Strengths, limitations, and interpretation

In comparison with the standard oral glucose tolerance test, the two different sandwich meal tests given to the participants in our study contained all the main nutrients, thus increasing physiological stimulation during the post-meal response. This enabled us to identify the mechanism that reflects more than just glucose metabolism. In addition, both meals were served in amounts usually ingested during a typical meal, rendering our results highly applicable. Representing one of the limitations of our study, we did not account for the habitual diets and dietary patterns of the participants when investigating their acute post-meal responses. Also, a longer-term study would be more accurate in determining the merits of a plant-based diet in slowing down and preventing the progression of complications in T2D and obese patients. Nevertheless, we were able to reveal differences in postprandial metabolic mechanisms by comparing single-meal responses, which may assist futher research in preventing the development of associated complications. Also, dietary habits and nutritional status of participants may influence basal levels of some parameters observed during the meal tests.

Oxidative and dicarbonyl stress is a key mechanism in the development of vascular complications during the post-meal phase and should be considered a separate therapeutic target for pharmacological as well as dietary interventions aimed at preventing such complications. A plant-based nutrition may be therefore recommended for T2D and obese individuals.

Conclusions

In conclusion, our results indicate that the plant-based meal ameliorated the exacerbation of postprandial oxidative and dicarbonyl stress in T2D and obese men compared with a conventional energy- and macronutrient-matched meal, and thus can provide better protection against the development of complications associated with diabetes and obesity. Further studies are needed to verify these effects, in particular after a long-term adherence to a plant-based diet.

Availability of data and materials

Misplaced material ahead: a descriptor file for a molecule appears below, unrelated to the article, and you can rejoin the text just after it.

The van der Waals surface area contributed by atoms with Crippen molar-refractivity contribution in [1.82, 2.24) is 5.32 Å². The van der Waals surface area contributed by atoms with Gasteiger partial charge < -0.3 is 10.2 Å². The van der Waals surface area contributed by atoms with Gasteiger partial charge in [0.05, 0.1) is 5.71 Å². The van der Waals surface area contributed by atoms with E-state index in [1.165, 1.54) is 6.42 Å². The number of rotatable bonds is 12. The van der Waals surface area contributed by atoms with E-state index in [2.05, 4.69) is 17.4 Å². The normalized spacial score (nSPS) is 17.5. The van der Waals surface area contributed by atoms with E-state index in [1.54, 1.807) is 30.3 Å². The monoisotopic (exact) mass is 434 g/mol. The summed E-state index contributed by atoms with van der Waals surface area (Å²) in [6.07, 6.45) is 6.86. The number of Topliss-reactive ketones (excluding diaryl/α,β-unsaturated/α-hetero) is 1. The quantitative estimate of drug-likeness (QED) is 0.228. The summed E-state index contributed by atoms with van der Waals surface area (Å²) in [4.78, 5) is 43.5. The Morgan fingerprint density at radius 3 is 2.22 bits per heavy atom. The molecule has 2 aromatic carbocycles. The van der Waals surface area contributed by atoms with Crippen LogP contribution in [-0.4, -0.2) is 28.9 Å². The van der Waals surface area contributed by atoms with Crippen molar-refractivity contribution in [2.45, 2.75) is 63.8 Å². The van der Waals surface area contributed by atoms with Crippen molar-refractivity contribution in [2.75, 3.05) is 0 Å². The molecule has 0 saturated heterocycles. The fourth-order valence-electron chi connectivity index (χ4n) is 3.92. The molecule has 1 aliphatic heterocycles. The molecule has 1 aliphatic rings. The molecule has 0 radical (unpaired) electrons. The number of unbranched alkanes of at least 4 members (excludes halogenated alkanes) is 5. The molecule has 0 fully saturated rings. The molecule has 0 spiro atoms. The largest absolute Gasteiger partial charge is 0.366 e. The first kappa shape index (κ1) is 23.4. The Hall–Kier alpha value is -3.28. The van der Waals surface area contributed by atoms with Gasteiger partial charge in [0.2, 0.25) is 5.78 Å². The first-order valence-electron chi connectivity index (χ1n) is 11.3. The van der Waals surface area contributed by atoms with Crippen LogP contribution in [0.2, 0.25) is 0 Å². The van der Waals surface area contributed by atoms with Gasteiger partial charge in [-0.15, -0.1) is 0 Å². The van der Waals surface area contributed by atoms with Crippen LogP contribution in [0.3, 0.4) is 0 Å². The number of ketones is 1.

The deidentified data will be available upon request at hkahleova@pcrm.org.

Abbreviations

GPx:

Glutathione peroxidase

GSSG:

Oxidised form of glutathione

MCP-1:

Monocyte chemoattractant protein 1

NEFA:

Non-esterified fatty acids

Nrf2:

Nuclear factor-erythroid 2-related factor-2

TNFα:

Tumour necrosis factor α

References

  1. 1.

    Sottero B, Gargiulo S, Russo I, Barale C, Poli G, Cavalot F. Postprandial dysmetabolism and oxidative stress in type 2 diabetes: pathogenetic mechanisms and therapeutic strategies. Med Res Rev. 2015;35:968–1031.

    CAS  Article  Google Scholar 

  2. 2.

    Jiang J, Zhao L, Lin L, Gui M, Aleteng Q, Wu B, Wang S, Pan B, Ling Y, Gao X. Postprandial blood glucose outweighs fasting blood glucose and HbA1c in screening coronary heart disease. Sci Rep. 2017;7(1):14212.

    Article  Google Scholar 

  3. 3.

    Higgins V, Adeli K. Postprandial dyslipidemia: pathophysiology and cardiovascular disease risk assessment. EJIFCC. 2017;28(3):168–84.

    CAS  PubMed  PubMed Central  Google Scholar 

  4. 4.

    Ceriello A, Esposito K, Testa R, Bonfigli AR, Marra M, Giugliano D. The possible protective role of glucagon-like peptide 1 on endothelium during the meal and evidence for an “endothelial resistance” to glucagon-like peptide 1 in diabetes. Diabetes Care. 2011;34:697–702.

    CAS  Article  Google Scholar 

  5. 5.

    Nauck MA, Meier JJ. Incretin hormones: their role in health and disease. Diabetes Obes Metab. 2018;20(Suppl 1):5–21.

    CAS  Article  Google Scholar 

  6. 6.

    Malinska H, Kahleova H, Topolcan O, Vrzalova J, Oliyarnyk O, Kazdova L, Belinova L, Hill M, Pelikanova T. Postprandial oxidative stress and gastrointestinal hormones: is there a link? PLoS ONE. 2014;9:e103565.

    Article  Google Scholar 

  7. 7.